The history of coffee in the Americas is one of colonization and the displacement of a once dominant culture, Mayan, with their European conquerors. In Guatemala, after a nearly 200 year struggle, the last rebellious Mayan enclave was defeated in 1697 and the Spanish divvyed up the land.

When the European demand for Guatemalan indigo and cochineal collapsed after the invention of chemical dyes in the early 1850’s, coffee was developed as a premier export crop with over half a million coffee trees planted by 1859. In 1871, dictator Justo Rufino Barrios declared that coffee would be the primary backbone of Guatemala’s economy, then proceeded to eliminate all communal ownership of land, appropriating land formerly held by the Catholic church and indigenous Mayan communities. Within a decade, coffee counted for 90% of Guatemala’s exports.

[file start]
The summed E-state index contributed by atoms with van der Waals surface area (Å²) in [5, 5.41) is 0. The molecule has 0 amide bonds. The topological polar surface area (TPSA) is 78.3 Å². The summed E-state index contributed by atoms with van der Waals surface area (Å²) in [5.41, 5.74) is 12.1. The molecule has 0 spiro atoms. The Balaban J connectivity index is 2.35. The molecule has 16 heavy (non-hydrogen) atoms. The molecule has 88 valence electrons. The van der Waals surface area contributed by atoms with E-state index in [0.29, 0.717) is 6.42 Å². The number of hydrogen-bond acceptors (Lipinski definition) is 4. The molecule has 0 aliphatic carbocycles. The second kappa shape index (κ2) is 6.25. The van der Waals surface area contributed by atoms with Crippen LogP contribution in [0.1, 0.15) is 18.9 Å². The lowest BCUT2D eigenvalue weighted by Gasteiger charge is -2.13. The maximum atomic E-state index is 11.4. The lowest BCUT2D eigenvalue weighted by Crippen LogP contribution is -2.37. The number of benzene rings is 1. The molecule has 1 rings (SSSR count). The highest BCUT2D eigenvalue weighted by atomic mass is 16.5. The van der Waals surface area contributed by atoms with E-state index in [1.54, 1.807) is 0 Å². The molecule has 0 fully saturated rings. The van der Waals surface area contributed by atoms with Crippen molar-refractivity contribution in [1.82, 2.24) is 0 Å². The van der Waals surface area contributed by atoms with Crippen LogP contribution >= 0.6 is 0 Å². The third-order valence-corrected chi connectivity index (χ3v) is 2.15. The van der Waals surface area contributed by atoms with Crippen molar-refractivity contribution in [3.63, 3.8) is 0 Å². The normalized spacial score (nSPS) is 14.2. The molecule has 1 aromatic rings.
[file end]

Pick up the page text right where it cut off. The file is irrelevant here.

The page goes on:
The Great Depression of 1929 and civil unrest in Central America brought about another dictator, Jorge Ubico, who began a program of brutal repression against trade unions and again the indigenous peoples. In 1950, populist Jacobo Arbenz was elected president and immediately began to implement land reform and private ownership, enraging the large coffee plantations, United Fruit Company and the United States, which overthrew Arbenez via the CIA in 1954. All land reform was reversed, agricultural cooperatives destroyed and many thousands were murdered.

In 1962, Guatemala declared Civil War. In 1996, after decades of brutality resulting in hundreds of thousands of fatalities, a Peace Accord was finally signed and Guatemala was finally able to rebuild it’s coffee industry and infrastructure. Today, coffee associations such as the ASOBAGRI thrive, focusing on Mayan communities, member education, Fair Trade pricing and a program led by women called “Café con Manos de Mujer” (“Coffee from Women’s Hands”), which helps women landowners generate independent income to supplement their husband’s, improving the lives of their communities and children.